Whilst I was pumping my husband was told to top up our daughter with a bottle of either expressed milk or formula. This was the beginning of the end. Over the following weeks my husband and I moved heaven and earth to exclusively breastfeed. I did everything in my power. I pumped continually, I took all the potions and medications: egglynol, domperidon, herbal remedies such as mother milk tea and prolak. I even tried a SNS, but when I used it I couldn’t latch her without help from my husband. My baby hated the feel of the tube and I had to feed it in a specific way for her to take it. I couldn’t do that and hold her at the same time. So I was unable to take care of her alone. It was awful.

Nothing seemed to work. Although my breasts would become painfully engorged I could rarely express more than 20ml. The LC said this meant I had a very low supply.  I was confused and sad. It felt not only like my body had failed me, but also my child.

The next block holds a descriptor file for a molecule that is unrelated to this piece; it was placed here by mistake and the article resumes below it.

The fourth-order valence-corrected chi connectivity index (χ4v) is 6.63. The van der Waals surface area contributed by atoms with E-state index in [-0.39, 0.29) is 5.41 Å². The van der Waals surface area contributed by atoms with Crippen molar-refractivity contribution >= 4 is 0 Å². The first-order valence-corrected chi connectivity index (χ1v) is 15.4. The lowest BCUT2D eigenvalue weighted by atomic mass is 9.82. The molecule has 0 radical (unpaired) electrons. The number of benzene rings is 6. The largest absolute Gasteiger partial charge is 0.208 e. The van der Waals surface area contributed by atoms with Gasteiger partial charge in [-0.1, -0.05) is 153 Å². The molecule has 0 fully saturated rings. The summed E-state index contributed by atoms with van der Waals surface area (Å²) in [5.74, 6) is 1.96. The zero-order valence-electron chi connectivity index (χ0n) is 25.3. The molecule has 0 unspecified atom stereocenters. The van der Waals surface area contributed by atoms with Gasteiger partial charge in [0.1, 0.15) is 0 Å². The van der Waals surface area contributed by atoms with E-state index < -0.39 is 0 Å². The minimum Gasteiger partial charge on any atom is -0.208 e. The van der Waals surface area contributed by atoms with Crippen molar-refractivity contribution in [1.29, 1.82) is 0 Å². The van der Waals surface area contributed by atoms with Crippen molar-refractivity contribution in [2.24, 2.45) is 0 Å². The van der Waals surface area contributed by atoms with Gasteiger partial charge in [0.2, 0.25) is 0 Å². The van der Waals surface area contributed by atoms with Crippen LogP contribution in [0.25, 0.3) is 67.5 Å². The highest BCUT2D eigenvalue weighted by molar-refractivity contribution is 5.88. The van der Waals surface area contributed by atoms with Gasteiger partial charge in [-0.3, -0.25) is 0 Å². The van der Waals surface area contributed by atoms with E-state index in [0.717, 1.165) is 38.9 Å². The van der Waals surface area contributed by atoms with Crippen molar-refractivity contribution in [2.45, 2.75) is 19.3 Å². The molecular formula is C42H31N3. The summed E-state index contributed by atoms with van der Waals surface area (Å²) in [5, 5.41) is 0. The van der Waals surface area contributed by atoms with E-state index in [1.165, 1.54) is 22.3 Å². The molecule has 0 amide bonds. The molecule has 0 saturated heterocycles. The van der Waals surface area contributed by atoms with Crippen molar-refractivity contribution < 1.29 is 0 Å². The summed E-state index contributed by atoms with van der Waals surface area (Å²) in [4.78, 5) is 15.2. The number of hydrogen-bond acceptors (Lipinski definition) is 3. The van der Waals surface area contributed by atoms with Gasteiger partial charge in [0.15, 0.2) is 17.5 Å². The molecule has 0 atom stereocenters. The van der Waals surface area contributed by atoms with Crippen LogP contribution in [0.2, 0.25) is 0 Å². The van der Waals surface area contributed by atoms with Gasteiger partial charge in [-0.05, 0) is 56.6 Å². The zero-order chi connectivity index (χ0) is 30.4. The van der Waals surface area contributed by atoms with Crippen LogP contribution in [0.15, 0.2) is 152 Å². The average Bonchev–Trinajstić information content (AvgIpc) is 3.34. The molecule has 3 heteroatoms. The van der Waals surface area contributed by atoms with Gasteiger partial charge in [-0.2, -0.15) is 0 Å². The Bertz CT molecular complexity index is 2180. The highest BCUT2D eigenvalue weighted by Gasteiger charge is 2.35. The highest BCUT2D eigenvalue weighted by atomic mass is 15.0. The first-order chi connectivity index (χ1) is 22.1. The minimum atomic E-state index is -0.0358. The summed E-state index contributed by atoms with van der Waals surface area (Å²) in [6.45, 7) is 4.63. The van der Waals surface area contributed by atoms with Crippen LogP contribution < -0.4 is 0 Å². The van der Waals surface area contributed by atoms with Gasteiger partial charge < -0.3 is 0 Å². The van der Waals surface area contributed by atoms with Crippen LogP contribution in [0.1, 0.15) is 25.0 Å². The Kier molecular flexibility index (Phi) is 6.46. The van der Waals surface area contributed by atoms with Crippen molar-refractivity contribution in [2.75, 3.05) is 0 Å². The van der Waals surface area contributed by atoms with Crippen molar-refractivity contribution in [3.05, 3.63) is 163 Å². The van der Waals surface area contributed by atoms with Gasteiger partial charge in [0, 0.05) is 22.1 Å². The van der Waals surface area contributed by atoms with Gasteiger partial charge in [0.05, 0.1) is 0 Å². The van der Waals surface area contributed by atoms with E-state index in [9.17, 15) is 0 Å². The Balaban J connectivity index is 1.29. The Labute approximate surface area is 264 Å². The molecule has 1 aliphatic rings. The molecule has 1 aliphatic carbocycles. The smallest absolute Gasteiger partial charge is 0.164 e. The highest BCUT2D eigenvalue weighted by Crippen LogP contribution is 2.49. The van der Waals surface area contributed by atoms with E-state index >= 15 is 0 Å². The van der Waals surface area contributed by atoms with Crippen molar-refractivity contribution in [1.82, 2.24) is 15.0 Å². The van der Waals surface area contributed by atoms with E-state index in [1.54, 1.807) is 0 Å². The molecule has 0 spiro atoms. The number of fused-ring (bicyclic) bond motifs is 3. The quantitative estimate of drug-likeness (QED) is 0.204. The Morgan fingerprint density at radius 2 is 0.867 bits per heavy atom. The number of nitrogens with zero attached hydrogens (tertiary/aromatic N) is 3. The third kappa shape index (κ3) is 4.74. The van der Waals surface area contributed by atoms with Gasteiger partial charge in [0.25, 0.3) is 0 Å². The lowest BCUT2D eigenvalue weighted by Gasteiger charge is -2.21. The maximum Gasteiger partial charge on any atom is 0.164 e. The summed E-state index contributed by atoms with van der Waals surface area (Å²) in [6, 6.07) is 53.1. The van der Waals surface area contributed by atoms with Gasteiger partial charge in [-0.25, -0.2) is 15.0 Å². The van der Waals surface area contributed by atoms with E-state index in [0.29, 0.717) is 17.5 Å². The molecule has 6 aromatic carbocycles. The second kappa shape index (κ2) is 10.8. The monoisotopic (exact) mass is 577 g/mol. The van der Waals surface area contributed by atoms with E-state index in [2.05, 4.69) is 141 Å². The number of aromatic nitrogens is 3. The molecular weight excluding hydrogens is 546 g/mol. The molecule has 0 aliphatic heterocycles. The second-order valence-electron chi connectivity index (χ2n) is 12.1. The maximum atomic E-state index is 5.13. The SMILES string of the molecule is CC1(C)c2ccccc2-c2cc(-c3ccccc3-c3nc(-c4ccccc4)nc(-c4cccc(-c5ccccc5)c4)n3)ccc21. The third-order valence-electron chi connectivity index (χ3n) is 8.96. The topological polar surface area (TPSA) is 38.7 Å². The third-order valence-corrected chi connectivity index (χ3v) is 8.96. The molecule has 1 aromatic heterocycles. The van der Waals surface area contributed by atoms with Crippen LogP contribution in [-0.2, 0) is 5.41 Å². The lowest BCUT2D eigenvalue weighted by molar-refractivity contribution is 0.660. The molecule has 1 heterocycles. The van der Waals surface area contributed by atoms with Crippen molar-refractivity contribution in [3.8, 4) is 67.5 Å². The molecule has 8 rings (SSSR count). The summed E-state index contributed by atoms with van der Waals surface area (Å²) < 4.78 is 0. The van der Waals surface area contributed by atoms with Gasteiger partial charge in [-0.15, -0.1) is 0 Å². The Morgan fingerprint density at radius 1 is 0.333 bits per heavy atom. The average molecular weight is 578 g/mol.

The whole feeding process was mechanical, clinical and terrifying. I had lists of when she fed, how long she fed for, and how much top up was used. Feeding involved pumps and devices and watches. It was immensely stressful. I would wake up in the night adding up ml’s and working out how much formula vs how much breast milk she had had. It made me feel completely inadequate.

There was one golden day when my baby was around 8weeks where she fed from me all day with no top ups. But this was all. Eventually, because of the SNS and bottles, she stopped latching completely at age 2 and a half months. I carried on trying to express, but could never express enough.

Giving up